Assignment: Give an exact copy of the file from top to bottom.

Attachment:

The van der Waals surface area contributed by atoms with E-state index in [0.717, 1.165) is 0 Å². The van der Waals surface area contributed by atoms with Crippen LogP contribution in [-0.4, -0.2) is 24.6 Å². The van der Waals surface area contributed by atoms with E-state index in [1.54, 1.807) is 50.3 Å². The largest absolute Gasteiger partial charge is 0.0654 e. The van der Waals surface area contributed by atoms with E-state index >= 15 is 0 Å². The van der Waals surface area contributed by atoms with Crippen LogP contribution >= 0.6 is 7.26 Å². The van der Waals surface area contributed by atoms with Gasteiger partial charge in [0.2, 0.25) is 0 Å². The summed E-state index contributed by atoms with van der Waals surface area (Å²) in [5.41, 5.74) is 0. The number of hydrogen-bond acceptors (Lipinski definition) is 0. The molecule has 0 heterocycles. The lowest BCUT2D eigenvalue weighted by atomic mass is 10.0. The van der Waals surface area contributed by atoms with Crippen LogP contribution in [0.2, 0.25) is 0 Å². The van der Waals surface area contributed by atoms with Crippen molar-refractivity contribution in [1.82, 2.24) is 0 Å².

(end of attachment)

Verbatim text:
The van der Waals surface area contributed by atoms with E-state index in [0.717, 1.165) is 0 Å². The van der Waals surface area contributed by atoms with Crippen LogP contribution in [-0.4, -0.2) is 24.6 Å². The van der Waals surface area contributed by atoms with E-state index in [1.54, 1.807) is 50.3 Å². The largest absolute Gasteiger partial charge is 0.0654 e. The van der Waals surface area contributed by atoms with E-state index >= 15 is 0 Å². The van der Waals surface area contributed by atoms with Crippen LogP contribution >= 0.6 is 7.26 Å². The van der Waals surface area contributed by atoms with Gasteiger partial charge in [0.2, 0.25) is 0 Å². The summed E-state index contributed by atoms with van der Waals surface area (Å²) in [5.41, 5.74) is 0. The number of hydrogen-bond acceptors (Lipinski definition) is 0. The molecule has 0 heterocycles. The lowest BCUT2D eigenvalue weighted by atomic mass is 10.0. The van der Waals surface area contributed by atoms with Crippen LogP contribution in [0.2, 0.25) is 0 Å². The van der Waals surface area contributed by atoms with Crippen molar-refractivity contribution in [1.82, 2.24) is 0 Å².